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I Don’t Know For Certain
by Will Hubbard
Before beginning a 50-year career that cemented his place as Mexico’s preeminent contemporary poet, Jaime Sabines (1926-1999) studied to be a doctor. Abandoning medicine for a post-graduate degree in Spanish literature at the Universidad Nacional Autonoma de Mexico, Sabines began chronicling everyday life in the streets, hospitals, brothels, and cinemas of both Mexico City and his native Tuxtla, Chiapas. In the 1970′s and 80′s, Sabines held various governmental positions in both Chiapas and Mexico City’s Distrito Federal.
The following translations are by Will Hubbard.
“Seeing themselves naked they know everything”
I Don’t Know for Certain
by Jaime Sabines
I don’t know for certain, but I suppose
that a woman and a man
one day begin loving
and little by little come to be alone,
something in each heart says so.
Alone on earth they enter each other,
they go on killing each other.
All of it happens in silence. Like
light breaking in the eye.
Love unites bodies.
In silence they go on filling each other up.
One day they awake above their arms;
from then on they think they know wholly.
Seeing themselves naked they know everything.
(I don’t know for certain. I suppose it.)
by Jaime Sabines
A closet, a mirror, a chair,
not one star, my room, its window;
the night as usual finds me
without hunger for food
but for what a mouth might touch.
Outside, men everywhere, and
beyond them fog, then morning.
Trees iced-over, dried-up soil,
fish indistinct from the water,
nests asleep under a dove’s slight warmth.
Here, no woman. I wish there were.
For days I have been restless to calm
under some sensation, a soft word
unlike ‘the night’. On the wall opposite
shadows of dead friends crawl
without my help. That woman’s veins
ran into my veins, her skin
covered my bones, and my eyes
were source and object of her sight.
Many times we died
that the morning might walk again.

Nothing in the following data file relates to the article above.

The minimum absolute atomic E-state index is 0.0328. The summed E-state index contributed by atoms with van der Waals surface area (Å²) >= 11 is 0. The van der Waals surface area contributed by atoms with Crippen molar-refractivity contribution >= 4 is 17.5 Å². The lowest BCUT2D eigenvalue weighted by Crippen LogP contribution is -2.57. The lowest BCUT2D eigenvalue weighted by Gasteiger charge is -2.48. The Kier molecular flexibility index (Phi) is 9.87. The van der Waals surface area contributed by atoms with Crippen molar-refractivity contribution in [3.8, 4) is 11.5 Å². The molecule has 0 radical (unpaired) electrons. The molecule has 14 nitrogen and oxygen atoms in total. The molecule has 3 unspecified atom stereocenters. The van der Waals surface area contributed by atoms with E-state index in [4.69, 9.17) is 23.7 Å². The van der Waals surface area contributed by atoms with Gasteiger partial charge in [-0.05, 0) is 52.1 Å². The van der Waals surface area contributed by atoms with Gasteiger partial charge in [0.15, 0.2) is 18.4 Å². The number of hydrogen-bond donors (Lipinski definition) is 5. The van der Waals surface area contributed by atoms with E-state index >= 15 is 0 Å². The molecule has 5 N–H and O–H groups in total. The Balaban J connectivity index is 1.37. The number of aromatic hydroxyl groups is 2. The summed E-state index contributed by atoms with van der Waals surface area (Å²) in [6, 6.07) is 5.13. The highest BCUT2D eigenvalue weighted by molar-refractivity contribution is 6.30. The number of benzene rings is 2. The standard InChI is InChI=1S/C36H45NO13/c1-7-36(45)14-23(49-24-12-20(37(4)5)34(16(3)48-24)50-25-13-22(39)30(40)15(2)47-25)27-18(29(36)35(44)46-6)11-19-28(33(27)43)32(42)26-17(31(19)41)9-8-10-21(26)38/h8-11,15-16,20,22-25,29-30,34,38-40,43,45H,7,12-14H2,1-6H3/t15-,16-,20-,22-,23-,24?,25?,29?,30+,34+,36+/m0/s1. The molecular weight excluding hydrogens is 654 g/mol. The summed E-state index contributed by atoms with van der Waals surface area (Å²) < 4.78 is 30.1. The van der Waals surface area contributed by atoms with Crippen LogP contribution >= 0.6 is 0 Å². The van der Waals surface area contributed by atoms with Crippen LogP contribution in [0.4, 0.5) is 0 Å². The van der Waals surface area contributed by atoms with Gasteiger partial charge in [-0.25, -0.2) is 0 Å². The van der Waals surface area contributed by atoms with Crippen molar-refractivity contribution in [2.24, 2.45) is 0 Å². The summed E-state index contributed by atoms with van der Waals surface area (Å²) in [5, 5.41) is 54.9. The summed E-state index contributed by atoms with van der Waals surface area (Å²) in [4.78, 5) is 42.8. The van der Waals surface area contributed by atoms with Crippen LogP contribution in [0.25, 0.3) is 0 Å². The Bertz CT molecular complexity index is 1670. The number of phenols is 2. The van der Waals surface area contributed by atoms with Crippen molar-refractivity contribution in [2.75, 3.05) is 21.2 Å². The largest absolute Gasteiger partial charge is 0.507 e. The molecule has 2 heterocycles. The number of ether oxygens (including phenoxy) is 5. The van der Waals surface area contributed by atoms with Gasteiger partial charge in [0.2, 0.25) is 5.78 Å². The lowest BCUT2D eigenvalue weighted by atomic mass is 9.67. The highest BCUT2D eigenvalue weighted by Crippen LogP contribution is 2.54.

by remembering your name
your lips, the dress I could see through.
You carry a hidden sweetness in the cavity
your ribs make, and one travels a long way
between nodes of your simple form,
a hundred lips and an hour
from nipple to nipple, a heart
between pupils, two tears.
There is no depth of you I do not desire,
and until the last wing carries
its little flesh homeward, my soul will remain
I imagine the poem taking place here
Desire should be precise. I know this already.
I want your body, its tautness, warmth,
and simple directions.
I need this night.
A violin comes to my bed from the street below.
Yesterday I watched two boys stand before
naked mannequins in a store window
and comb their hair.
The train’s call worried me for three years.
Now I know it is a machine.
No goodbye better than that of day’s light
to every thing that rises from the ground
and transfers heat through its body
More and more unused blood,
nights of only smoking
that turn the bed-sheets yellow.
One leaves one place for another.
And so my hand returns to me,
that writes as much as it speaks.
Will Hubbard is the contributing editor to This Recording. He lives in Williamsburg. He tumbls here.
WHAT A DAY FOR A DAYDREAMING BOY
“Broken Bird” – John Cale (mp3)
“If You Were Still Around” – John Cale (mp3)
“Changes Made” – John Cale (mp3)
CONSUMMATE THE FURY OF READING WEEK
Molly visits Edith Wharton’s estate
Will Hubbard on the Alphabet
Summer Reading Part One
Brittany Julious on Kazuo Ishiguro
Summer Reading Part Two
Tao Lin on K-Mart Realism
Summer Reading Part Three
Good Will Syllabusing
PREVIOUSLY ON THIS RECORDING
Some songs are deceptively simple.
The genius of Ed Koch.
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